Peanut Butter before Bed: 4 Reasons to Eat It at Night

Peanut Butter Before Bed

Creamy, smooth, and sweet peanut butter is irresistible. You can have it at any time of the day. Yes, you can have peanut butter at night, too. It will not make you put on the pounds if you consume it in moderation. Having peanut butter before bed may help you sleep better. Read on to know why you should have peanut butter before bed.

Why Should You Eat Peanut Butter before Bed?

Here are four reasons to eat peanut butter before sleeping.

1. Helps in weight management

A study published in The American Journal of Clinical Nutrition says that nut consumption in women does not have an association with weight gain or obesity. Instead, women who consume nuts have a lower risk of weight gain. Nuts may also help in weight management.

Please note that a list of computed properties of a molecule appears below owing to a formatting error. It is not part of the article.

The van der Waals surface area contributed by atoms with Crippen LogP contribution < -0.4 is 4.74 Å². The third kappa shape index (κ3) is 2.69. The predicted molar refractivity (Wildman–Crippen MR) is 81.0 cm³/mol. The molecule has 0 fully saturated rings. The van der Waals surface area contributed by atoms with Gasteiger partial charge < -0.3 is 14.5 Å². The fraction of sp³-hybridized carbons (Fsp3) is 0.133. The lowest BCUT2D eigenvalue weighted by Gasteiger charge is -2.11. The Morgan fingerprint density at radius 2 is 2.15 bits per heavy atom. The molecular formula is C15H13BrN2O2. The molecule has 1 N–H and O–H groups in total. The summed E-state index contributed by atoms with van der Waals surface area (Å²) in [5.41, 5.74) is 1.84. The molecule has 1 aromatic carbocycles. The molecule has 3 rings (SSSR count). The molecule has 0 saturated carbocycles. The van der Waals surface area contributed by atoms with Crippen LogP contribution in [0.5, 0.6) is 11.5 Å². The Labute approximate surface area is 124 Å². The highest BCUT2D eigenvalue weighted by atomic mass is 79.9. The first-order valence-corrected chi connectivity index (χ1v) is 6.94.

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2. Helps you sleep

Does peanut butter help you sleep? Yes, it does, with the help of an amino acid called tryptophan. Tryptophan helps release serotonin, which has a calming effect on the brain. Carbohydrates make this amino acid more available to the brain as they help release insulin.

Insulin indirectly helps transport tryptophan across the blood-brain barrier. So, carb-rich meals may make you feel sleepy. Peanut butter is a good source of carbohydrates and proteins. Hence, having peanut butter before bed helps you get a sound sleep.

3. Prevents late-night cravings